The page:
• t

  • Thermal Comfort
    Defined by Dr P. Ole Fanger as "the condition of mind which expresses satisfaction with the thermal environment."  Dr Fanger identified thermal comfort as being determined by: air temperature, 'radiant' temperatures (the temperatures of walls, floor and ceiling), air movement (draughts),(...)
  • Thermal Control Layer
    The component or components that are designed and installed in an assembly to control the transfer of thermal energy (heat). Typically these are comprised of insulation products, radiant barriers, or trapped gaps filled with air or other gases. Source: BSI-024: Vocabulary; BSI-001: The(...)
  • Thermal Envelope
    The area of floors, walls, windows and roof or ceiling that contains the building's internal warm / heated volume. Source: The Passivhaus Handbook
  • Transfer Grille
    An intentional opening used to relieve HVAC supply pressure, preventing unintentional pressurization or depressurization of spaces. Source: Info-604: Transfer Ducts and Grilles; RR-0006: Discussion of the Use of Transfer Grilles to Facilitate Return Air Flow in Central Return Systems
  • u

  • U-factor
    A quantitative measure of heat flow or conductivity; the reciprocal of R-value. While building scientists will use R-values for measures of the resistance to heat flow for individual building materials, U-factor is usually used as a summary metric for the ease of heat transfer through building(...)
  • v

  • Vapor Barrier
    Also known as vapor closed, a vapor barrier is a material that has a permeance of 0.1 US perm or less. A vapor barrier is a material that is essentially vapor impermeable (e.g., metal, glass, thick plastics, unperforated epoxy paint). A vapor barrier is a Class I vapor control layer. The test(...)
  • Veneer
    1. A non-loadbearing layer of masonry on the exterior of an enclosure. 2. A thin slice or sheet of wood or other material that is glued onto a base of wood, fibreboard, or other material to create a flat panel (furniture, counter tops, etc.).  
  • Vented Cladding
    Wall cladding separated from the framed wall by an air cavity, allowing for ventilation. Source:
  • (VOC) Volitile Organic Compound
    In terms of indoor air quality, a VOC is any organic chemical compound that can evaporate under normal indoor atmospheric conditions of temperature and pressure. VOCs may have short- and long-term adverse health effects. VOCs are emitted by a wide array of products including many building(...)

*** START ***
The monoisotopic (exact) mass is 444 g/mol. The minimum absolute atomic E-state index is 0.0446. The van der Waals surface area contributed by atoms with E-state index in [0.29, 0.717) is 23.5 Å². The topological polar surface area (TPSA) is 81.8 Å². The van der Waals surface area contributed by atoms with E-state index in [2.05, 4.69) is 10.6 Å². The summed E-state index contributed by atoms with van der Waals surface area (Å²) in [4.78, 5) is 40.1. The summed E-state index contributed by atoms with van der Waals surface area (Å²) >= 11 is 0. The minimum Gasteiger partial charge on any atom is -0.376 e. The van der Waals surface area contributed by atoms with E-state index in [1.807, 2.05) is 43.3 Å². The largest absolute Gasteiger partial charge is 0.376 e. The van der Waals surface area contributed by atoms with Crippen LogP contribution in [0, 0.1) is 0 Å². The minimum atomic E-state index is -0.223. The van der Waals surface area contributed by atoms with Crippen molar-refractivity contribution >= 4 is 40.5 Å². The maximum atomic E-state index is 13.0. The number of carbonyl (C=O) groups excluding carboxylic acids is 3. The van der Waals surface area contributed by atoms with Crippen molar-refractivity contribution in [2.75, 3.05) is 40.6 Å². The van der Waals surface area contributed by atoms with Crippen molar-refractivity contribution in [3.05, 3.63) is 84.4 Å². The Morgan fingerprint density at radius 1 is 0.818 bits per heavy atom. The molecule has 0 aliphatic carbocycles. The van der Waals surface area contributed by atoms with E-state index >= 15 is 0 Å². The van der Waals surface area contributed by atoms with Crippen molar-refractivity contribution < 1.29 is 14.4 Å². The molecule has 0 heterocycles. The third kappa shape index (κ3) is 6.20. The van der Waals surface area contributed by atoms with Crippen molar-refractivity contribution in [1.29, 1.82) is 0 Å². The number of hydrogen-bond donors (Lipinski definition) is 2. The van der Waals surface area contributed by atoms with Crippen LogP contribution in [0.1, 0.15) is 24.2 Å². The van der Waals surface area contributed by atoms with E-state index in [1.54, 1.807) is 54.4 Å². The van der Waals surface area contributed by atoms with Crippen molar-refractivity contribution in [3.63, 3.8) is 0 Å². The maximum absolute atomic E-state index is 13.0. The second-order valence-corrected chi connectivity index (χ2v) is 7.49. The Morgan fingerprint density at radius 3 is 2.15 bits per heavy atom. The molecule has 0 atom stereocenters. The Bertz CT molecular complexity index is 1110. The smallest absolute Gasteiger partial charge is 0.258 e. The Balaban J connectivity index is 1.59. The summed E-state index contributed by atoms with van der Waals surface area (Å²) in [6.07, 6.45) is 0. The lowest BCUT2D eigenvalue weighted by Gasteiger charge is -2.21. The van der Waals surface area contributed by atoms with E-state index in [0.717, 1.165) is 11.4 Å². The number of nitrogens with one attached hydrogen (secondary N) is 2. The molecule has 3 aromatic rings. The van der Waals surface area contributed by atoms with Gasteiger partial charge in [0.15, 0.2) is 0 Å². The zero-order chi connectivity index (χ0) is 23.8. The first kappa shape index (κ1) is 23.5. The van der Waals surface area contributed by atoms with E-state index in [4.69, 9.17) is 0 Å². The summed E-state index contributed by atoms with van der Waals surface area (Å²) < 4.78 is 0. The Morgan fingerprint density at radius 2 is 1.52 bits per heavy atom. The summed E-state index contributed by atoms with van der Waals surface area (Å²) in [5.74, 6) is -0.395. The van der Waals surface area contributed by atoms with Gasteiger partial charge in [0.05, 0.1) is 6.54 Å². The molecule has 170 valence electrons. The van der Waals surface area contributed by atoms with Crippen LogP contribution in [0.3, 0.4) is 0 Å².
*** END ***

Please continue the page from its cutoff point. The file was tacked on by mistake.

• w

  • WarmForm
    WarmFörm™ Slab Forms are remain-in-place, self-shuttering, insulated concrete formwork used to create slab-on-grade foundations.  WarmFörm is based on decades of testing and tens of thousands of installed examples in Northern Europe where it is has evolved as the preferred formwork system, as(...)
  • Water Resistant Barrier
    A sheet, spray- or trowel-applied membrane or material layer that prevents the passage of liquid water even after long or continuous exposure to moisture. Source: RR-1101: Evaluation of Cladding and Water-Resistive Barrier Performance in Hot-Humid Climates Using a Real-Weather, Real-Time(...)
  • Window
    A manufactured assembly of a frame, sash, glazing and necessary hardware, made to fit an opening in a wall. Components of a window may include the following: Window sill: horizontal member at the base of a window opening. Window head: horizontal member at the top of a window(...)
  • Window Frame
    The stationary part of a window unit; the window sash fits into the window frame. Source: RR-1203: Measure Guideline—Wood Window Repair, Rehabilitation and Replacement
  • Windwashing
    The phenomenon of air movement driven by wind pressures wind passing through or behind the thermal insulation within enclosures, causing significant loss of heat flow control and potentially causing condensation. Typically occurs at exposed building edges, such as at the outside corners and(...)
  • z

  • ZEB (Zero Energy Building)
    A net zero building is a building the produces as much energy on site as it consumes on an annual basis. From the DOE: an energy-efficient building where, on a source energy basis, the actual annual delivered energy is less than or equal to the on-site renewable exported energy. Source: US(...)
  • ZEH (Zero Energy Home)
    Any house that averages out to net zero energy consumption. A zero energy home produces as much energy over a year as it consumes, typically using photovoltaics, or combined heat and power (CHP) to generate electricity on site. In a zero energy home, efficiencies in the building enclosure and(...)
  • ZNE (Zero Net Energy)
    See Zero Energy Home (ZEH) and Zero Energy Building (ZEB). Source: Building Science Corporation